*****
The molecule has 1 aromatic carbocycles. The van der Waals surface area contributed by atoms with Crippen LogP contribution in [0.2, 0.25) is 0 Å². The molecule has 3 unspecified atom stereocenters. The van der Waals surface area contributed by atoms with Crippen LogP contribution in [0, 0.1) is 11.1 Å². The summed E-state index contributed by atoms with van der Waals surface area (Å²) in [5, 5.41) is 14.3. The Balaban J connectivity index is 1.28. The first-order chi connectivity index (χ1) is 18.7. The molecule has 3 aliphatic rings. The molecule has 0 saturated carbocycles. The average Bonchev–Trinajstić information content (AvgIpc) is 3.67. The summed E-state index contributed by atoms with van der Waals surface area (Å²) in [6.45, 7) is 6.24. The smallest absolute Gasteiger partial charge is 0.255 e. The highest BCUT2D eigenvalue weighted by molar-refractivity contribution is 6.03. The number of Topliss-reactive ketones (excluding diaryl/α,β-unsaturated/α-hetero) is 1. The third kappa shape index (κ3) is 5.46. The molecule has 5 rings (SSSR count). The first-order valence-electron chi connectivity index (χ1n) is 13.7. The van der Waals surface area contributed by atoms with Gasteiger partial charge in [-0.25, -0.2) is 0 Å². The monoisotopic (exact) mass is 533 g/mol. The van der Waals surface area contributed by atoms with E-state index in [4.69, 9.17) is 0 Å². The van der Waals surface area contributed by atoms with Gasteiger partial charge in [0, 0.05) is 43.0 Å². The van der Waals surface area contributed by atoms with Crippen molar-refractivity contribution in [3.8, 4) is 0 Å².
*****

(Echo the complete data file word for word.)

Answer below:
The molecule has 1 aromatic carbocycles. The van der Waals surface area contributed by atoms with Crippen LogP contribution in [0.2, 0.25) is 0 Å². The molecule has 3 unspecified atom stereocenters. The van der Waals surface area contributed by atoms with Crippen LogP contribution in [0, 0.1) is 11.1 Å². The summed E-state index contributed by atoms with van der Waals surface area (Å²) in [5, 5.41) is 14.3. The Balaban J connectivity index is 1.28. The first-order chi connectivity index (χ1) is 18.7. The molecule has 3 aliphatic rings. The molecule has 0 saturated carbocycles. The average Bonchev–Trinajstić information content (AvgIpc) is 3.67. The summed E-state index contributed by atoms with van der Waals surface area (Å²) in [6.45, 7) is 6.24. The smallest absolute Gasteiger partial charge is 0.255 e. The highest BCUT2D eigenvalue weighted by molar-refractivity contribution is 6.03. The number of Topliss-reactive ketones (excluding diaryl/α,β-unsaturated/α-hetero) is 1. The third kappa shape index (κ3) is 5.46. The molecule has 5 rings (SSSR count). The first-order valence-electron chi connectivity index (χ1n) is 13.7. The van der Waals surface area contributed by atoms with Gasteiger partial charge in [-0.25, -0.2) is 0 Å². The monoisotopic (exact) mass is 533 g/mol. The van der Waals surface area contributed by atoms with E-state index in [4.69, 9.17) is 0 Å². The van der Waals surface area contributed by atoms with Gasteiger partial charge in [0, 0.05) is 43.0 Å². The van der Waals surface area contributed by atoms with Crippen molar-refractivity contribution in [3.8, 4) is 0 Å².